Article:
There have been many troubling consequences of the pandemic: massive unemployment rates, government stalling on whether to provide additional stimulus, inability to see family members or travel, over 213,000 deaths in America, and rising rates of anxiety and depression.
Rates of alcohol consumption at the start of quarantine also increased – unsurprisingly given the more time people spent at home. Living alone was a factor, but so was living with a partner who drinks regularly. In an interesting analysis, he discovered a European agency decreased use of stimulants such as cocaine and MDMA in wastewater, which matches self-reported claims. With no late night parties, people started calming down instead of getting excited.
Speaking of tranquilizer, benzodiazepine usage rates (such as Valium and Xanax) are also increasing in both the United States and the United Kingdom. While antidepressants and anti-anxiety medications are only approved for short-term use, rising prescription rates, as well as illicit use, are concerning. In the absence of sanctioned tapering protocols available, the potential for long-term abuse – and chronic side effects – means we’re in dangerous territory with drugs we know very little about.
This news comes in the wake of a FDA announcement that benzodiazepine manufacturers will be required to update the packaging of labels to reflect the potential for abuse and addiction. This includes brand names such as Xanax, Klonopin, Librium, Valium, and Ativan.
Benzodiazepine addiction and withdrawal: how to avoid it
Since the early 1950s, the abuse of tranquilizers and sedatives has been a common but little discussed phenomenon in American society. The first successful drug was Miltown. In 1955, meprobamate, a short-acting derivative of mephenesin, was introduced to the market. Discovered by Czechoslovakian pharmacologist Frank Berger while developing a preservative for penicillin, he noticed that mephenesin calmed rats without knocking them out. In 1950, Berger moved from the UK to Cranbury, New Jersey, where he developed meprobamate together with chemist Bernard John Ludwig. In 1957, one billion pills of this drug, now called Miltown, were produced.
Then the fire went out. In the 1960s, Miltown was reclassified as a sedative. Manufacturers have been sued for monopolizing the tranquilizer market. Eventually the doctors recognized that the risks outweighed the benefits. Miltown drug addicts have flooded treatment centers. Instead of understanding the risks that tranquilizers pose, pharmaceutical manufacturers have simply shifted focus to other drugs, such as benzodiazepines, antipsychotics, SSRIs, and SNRIs.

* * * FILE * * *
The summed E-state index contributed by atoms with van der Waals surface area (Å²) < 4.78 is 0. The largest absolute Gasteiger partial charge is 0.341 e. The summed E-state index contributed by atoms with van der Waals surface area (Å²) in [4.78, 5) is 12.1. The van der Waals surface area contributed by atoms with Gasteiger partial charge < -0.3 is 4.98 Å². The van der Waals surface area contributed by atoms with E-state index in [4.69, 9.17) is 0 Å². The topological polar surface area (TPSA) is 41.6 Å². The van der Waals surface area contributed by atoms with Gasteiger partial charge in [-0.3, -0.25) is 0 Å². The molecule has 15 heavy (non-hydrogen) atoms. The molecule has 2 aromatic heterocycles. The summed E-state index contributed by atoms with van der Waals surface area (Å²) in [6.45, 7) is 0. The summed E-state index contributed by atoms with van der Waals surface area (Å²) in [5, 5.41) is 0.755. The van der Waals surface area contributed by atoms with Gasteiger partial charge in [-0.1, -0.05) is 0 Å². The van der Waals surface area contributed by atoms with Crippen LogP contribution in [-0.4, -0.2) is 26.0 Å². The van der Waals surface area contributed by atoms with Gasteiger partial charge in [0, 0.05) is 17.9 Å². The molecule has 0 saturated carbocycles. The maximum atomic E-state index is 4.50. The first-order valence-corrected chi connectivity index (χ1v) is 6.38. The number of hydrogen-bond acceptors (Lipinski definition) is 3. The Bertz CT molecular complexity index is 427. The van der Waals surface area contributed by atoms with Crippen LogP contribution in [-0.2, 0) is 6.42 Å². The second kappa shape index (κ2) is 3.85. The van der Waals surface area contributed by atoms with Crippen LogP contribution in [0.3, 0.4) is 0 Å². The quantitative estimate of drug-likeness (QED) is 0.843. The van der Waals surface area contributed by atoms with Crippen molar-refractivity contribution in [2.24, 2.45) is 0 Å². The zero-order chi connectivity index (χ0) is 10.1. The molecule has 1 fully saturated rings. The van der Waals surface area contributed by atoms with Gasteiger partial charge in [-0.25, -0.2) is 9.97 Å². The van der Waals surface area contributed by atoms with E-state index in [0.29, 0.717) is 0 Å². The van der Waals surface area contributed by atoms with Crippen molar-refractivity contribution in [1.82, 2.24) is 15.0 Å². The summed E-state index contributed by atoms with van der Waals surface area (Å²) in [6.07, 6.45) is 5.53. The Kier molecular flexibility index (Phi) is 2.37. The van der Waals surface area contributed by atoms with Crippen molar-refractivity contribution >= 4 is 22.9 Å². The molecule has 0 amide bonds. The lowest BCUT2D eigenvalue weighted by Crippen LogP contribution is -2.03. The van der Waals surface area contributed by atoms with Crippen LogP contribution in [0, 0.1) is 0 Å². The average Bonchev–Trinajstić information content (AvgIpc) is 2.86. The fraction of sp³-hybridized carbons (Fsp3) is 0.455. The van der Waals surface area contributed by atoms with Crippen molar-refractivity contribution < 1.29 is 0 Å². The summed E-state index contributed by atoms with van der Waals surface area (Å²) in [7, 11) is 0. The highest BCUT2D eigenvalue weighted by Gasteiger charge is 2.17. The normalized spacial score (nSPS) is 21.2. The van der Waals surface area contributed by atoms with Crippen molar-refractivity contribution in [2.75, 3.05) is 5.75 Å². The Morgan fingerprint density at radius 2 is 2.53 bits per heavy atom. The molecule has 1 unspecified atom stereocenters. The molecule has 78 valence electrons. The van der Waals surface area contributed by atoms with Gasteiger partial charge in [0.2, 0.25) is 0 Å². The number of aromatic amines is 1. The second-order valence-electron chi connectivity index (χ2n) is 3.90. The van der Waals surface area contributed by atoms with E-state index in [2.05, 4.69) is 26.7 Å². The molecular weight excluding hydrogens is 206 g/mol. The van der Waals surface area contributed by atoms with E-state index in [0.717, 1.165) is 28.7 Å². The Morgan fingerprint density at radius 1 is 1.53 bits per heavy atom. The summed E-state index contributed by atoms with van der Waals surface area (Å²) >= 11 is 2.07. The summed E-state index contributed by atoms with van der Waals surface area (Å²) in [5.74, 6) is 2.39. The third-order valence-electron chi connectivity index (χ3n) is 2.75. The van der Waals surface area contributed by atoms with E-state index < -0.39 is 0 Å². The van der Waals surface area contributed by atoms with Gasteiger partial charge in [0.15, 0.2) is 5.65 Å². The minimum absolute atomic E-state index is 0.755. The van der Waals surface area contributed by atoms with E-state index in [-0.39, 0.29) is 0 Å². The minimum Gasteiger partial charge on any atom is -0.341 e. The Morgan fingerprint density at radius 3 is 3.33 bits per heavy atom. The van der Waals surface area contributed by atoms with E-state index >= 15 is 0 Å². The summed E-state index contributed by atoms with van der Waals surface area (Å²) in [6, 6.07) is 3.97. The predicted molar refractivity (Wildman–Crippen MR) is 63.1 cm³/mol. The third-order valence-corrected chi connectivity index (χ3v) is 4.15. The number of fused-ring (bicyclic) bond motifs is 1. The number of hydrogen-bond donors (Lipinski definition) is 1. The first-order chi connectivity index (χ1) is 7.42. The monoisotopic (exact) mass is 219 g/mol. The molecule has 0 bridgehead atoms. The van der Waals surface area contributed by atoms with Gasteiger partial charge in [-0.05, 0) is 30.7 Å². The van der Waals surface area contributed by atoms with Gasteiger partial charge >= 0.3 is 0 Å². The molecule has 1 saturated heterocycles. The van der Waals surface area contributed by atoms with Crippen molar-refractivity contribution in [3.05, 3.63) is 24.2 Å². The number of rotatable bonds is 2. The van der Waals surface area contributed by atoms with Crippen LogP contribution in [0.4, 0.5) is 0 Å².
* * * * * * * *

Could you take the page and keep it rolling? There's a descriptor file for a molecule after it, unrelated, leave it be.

More problems arise with these pills every decade. Although short-term efficacy is clinically proven (especially when combined with psychotherapy), the underlying risks have long been known and little discussed. As Dr. Harshal Kirane, medical director of Wellbridge Addiction Treatment and Research, he said recently after the FDA announcement,
“Benzodiazepines are not going to be the next big epidemic. They have been a ‘silent’ epidemic for decades, intensifying the aftermath of the current opioid epidemic.”
The FDA’s decision is based on mounting evidence that benzodiazepines are prescribed more frequently and for longer periods than they are approved. This has led to an increase in cases of abuse and misuse.
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As reporter Robert Whitaker told Big Think earlier this year, drug approval regulations are more flexible than many believe. Drug manufacturers, who often sponsor clinical trials for their drugs, only need to prove efficacy versus placebo – how effective does not matter. If a company doesn’t like the result, it can throw the data away and never report it. Then there is the chronic use. “We also don’t measure long-term exposure. If you look at Xanax, it doesn’t show any effectiveness after about four weeks. If you take it daily, you really should. But all kinds of people have been on it for two years, three years, five. years, 10 years. We don’t have a mechanism to gauge what happens to people taking these drugs over that period of time. ” , the original trial of Xanax lasted 14 weeks. Eventually, the drug performed lower than placebo. Instead of sending that data, the company only reported four-week data. As of 2017, Xanax was the 21st most prescribed drug in the country, with nearly 26 million written prescriptions, although it only shows efficacy for about a month. Psychiatrist Bechoy Abdelmalak explains the road to addiction: “When you start taking these drugs, the response is very positive, so it becomes difficult for patients to stop them. So patients often take them for many years and, with chronic use, the risk of side effects increases, especially in the elderly. “Overall, about 92 million prescriptions of benzodiazepines were dispensed in America in 2019, with about 50% of patients taking them for two months or more (according to data from the 2018). A label warning is a step in the right direction, but given the growing amount of mental health problems in 2020, we need more protections. The only winner right now is the $ 17 billion antidepressant industry and the burgeoning anxiety market. That money is made for our suffering. Apparently, these drugs create more problems than they solve, and we are all paying the price. – Stay in touch with Derek on Twitter and Facebook. His new book is “Hero’s Dose: The Case For Psychedelics in Ritual and Therapy”.